With gas prices fluctuating and the economy in an unpredictable state, drivers are constantly looking for ways to save money at the pump. The most obvious way to get a little savings is to opt for regular unleaded gasoline and instantly save around 20 cents per gallon over the premium stuff. In most states premium gasoline is defined as gas having an octane rating of 91 or 92 -- regular typically has an octane rating of 87. But will using a lower-grade gasoline actually hurt your car's engine? This is an especially important question if you own a luxury car, because the manufacturers of most luxury vehicles recommend premium gas.
The answer to this question is somewhat complicated, but we'll start with the easy part. The first thing you should do is check your owner's manual. It's entirely possible that the manufacturer of the car doesn't even recommend premium gas. According to USA Today, some luxury cars from Ford and GM, such as the 2009 Lincoln MKS and the Cadillac STS, have been specifically manufactured to use regular unleaded fuel. If your car happens to be one of these examples, not only will you get no advantage from using premium fuel, but it may actually be harmful to the car's engine in the long run.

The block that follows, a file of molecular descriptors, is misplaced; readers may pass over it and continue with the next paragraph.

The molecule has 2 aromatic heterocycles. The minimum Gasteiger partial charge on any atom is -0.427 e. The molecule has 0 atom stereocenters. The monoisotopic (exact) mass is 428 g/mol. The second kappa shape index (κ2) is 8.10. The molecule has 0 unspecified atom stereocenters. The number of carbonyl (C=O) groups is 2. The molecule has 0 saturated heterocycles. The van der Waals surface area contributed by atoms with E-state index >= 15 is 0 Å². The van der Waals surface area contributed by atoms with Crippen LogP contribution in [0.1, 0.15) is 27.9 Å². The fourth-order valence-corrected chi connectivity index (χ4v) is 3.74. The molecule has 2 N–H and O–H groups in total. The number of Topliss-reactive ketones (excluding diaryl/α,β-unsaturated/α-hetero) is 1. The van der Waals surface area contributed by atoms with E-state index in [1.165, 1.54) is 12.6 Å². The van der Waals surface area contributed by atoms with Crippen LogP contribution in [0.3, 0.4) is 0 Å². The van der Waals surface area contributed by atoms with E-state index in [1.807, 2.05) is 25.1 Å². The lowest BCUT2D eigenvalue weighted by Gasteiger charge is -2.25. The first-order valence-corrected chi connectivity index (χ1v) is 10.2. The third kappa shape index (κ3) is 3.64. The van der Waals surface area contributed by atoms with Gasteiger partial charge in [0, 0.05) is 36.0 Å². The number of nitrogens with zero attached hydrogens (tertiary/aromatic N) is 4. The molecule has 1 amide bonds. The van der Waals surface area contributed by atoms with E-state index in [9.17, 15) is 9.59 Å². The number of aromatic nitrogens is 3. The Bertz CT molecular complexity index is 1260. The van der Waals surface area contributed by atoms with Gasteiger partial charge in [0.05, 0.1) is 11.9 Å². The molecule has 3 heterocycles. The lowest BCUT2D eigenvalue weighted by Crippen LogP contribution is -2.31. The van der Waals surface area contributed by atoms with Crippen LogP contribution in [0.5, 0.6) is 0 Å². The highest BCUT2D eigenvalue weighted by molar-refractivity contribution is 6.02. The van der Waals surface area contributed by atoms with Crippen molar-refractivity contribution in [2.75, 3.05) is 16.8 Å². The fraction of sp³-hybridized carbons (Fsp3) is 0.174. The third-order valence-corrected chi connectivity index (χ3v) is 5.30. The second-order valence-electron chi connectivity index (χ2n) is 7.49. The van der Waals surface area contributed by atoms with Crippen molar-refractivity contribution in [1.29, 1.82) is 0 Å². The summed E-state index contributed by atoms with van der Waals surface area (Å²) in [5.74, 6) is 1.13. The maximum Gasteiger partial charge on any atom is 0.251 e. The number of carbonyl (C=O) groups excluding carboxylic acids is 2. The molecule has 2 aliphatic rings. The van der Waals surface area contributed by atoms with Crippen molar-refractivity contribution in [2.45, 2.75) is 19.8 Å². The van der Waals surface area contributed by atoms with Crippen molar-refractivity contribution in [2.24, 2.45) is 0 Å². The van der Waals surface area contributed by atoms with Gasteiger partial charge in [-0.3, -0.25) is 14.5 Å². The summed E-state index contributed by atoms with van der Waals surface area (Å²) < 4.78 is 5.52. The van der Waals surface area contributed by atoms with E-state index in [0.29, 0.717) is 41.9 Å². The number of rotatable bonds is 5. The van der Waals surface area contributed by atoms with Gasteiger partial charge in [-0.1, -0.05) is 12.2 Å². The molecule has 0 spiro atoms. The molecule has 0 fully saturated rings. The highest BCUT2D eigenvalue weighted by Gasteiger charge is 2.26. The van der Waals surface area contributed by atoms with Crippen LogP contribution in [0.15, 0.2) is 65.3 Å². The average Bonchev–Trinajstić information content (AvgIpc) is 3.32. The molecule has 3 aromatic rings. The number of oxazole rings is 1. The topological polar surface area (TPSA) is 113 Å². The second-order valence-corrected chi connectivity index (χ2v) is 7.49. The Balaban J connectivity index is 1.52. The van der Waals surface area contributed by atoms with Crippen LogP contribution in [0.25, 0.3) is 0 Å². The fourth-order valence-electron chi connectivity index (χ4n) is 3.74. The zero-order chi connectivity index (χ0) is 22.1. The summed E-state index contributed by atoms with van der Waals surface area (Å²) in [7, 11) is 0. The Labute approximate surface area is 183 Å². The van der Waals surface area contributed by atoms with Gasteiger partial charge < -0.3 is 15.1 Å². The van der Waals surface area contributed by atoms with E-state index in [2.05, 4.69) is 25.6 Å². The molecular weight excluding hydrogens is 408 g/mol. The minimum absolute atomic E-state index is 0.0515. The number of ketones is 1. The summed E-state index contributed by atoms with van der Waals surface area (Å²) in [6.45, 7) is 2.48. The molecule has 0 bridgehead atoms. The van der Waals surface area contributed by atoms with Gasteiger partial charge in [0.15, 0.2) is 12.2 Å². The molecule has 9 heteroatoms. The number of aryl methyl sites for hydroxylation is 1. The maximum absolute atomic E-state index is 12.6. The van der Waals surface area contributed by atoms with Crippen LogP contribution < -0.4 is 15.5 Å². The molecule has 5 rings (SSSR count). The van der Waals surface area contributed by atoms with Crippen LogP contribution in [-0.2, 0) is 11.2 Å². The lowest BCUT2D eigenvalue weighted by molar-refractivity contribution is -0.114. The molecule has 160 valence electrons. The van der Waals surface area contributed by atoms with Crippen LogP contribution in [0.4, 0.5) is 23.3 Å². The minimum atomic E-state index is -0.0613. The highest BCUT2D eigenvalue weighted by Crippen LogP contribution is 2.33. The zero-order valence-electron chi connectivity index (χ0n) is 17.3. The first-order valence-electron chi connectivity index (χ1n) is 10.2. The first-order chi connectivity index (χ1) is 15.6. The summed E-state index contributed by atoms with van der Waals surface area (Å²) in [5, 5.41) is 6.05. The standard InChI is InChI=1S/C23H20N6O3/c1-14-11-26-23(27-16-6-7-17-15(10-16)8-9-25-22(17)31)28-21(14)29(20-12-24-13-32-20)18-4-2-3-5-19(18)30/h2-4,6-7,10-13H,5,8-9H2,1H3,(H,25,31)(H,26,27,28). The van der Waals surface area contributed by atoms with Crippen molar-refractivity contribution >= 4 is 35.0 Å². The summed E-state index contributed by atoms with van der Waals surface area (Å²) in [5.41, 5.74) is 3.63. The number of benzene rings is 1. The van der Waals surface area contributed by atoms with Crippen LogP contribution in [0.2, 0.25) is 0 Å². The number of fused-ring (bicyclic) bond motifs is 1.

Here's another helpful hint: If your car does take premium, look to see whether the manufacturer "recommends" premium fuel or if it "requires" it. If it's only a recommendation (as it will be in most cases), you can safely use regular unleaded fuel; however, you may take a small hit on performance. We'll discuss the topic of performance in a little more detail later within this article. If premium unleaded fuel is a requirement, of course, you have to pay the extra money for premium fuel every time you fill up. This is because the car's engine is precisely tuned for that grade of gas.
High-octane gas isn't necessarily better than regular grade. It isn't somehow more pure and it doesn't go through a superior refining process. It doesn't even keep your engine cleaner, as some people seem to believe. Premium fuel is just gas that contains a mixture of hydrocarbons that are slightly less combustible than those found in lower octane gas. This might seem odd, since cars use internal combustion engines that rely on the combustibility of gasoline to make them go. So, why would you pay extra money for gas that doesn't ignite quite as well as less expensive gas?
The answer has to do with the way in which expensive high-performance engines, the kind that you often find in most luxury cars, are manufactured. Find out why that matters on the next page.